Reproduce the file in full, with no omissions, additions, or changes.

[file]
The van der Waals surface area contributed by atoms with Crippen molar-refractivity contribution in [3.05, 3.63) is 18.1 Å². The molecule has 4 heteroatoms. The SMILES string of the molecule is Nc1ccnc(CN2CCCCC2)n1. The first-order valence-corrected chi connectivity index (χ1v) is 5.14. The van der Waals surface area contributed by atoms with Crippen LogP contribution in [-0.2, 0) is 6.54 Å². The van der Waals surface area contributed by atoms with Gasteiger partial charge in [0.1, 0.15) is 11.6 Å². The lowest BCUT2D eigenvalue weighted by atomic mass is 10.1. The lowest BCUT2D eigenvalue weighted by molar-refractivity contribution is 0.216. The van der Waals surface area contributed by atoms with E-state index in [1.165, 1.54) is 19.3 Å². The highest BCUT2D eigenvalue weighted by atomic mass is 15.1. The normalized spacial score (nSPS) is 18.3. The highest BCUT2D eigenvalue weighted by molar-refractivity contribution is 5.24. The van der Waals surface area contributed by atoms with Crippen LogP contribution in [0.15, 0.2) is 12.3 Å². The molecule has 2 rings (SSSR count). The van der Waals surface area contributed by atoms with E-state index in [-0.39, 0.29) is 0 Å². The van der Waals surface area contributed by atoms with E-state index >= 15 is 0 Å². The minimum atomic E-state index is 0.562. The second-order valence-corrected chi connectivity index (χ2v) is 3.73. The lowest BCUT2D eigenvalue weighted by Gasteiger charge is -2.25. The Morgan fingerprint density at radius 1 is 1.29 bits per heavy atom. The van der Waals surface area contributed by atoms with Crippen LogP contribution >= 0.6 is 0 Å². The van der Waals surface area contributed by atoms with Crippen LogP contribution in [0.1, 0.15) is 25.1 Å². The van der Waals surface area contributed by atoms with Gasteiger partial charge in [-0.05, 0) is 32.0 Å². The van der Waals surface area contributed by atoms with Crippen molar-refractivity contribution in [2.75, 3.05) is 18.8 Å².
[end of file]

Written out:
The van der Waals surface area contributed by atoms with Crippen molar-refractivity contribution in [3.05, 3.63) is 18.1 Å². The molecule has 4 heteroatoms. The SMILES string of the molecule is Nc1ccnc(CN2CCCCC2)n1. The first-order valence-corrected chi connectivity index (χ1v) is 5.14. The van der Waals surface area contributed by atoms with Crippen LogP contribution in [-0.2, 0) is 6.54 Å². The van der Waals surface area contributed by atoms with Gasteiger partial charge in [0.1, 0.15) is 11.6 Å². The lowest BCUT2D eigenvalue weighted by atomic mass is 10.1. The lowest BCUT2D eigenvalue weighted by molar-refractivity contribution is 0.216. The van der Waals surface area contributed by atoms with E-state index in [1.165, 1.54) is 19.3 Å². The highest BCUT2D eigenvalue weighted by atomic mass is 15.1. The normalized spacial score (nSPS) is 18.3. The highest BCUT2D eigenvalue weighted by molar-refractivity contribution is 5.24. The van der Waals surface area contributed by atoms with Crippen LogP contribution in [0.15, 0.2) is 12.3 Å². The molecule has 2 rings (SSSR count). The van der Waals surface area contributed by atoms with E-state index in [-0.39, 0.29) is 0 Å². The van der Waals surface area contributed by atoms with E-state index >= 15 is 0 Å². The minimum atomic E-state index is 0.562. The second-order valence-corrected chi connectivity index (χ2v) is 3.73. The lowest BCUT2D eigenvalue weighted by Gasteiger charge is -2.25. The Morgan fingerprint density at radius 1 is 1.29 bits per heavy atom. The van der Waals surface area contributed by atoms with Crippen LogP contribution >= 0.6 is 0 Å². The van der Waals surface area contributed by atoms with Crippen LogP contribution in [0.1, 0.15) is 25.1 Å². The van der Waals surface area contributed by atoms with Gasteiger partial charge in [-0.05, 0) is 32.0 Å². The van der Waals surface area contributed by atoms with Crippen molar-refractivity contribution in [2.75, 3.05) is 18.8 Å².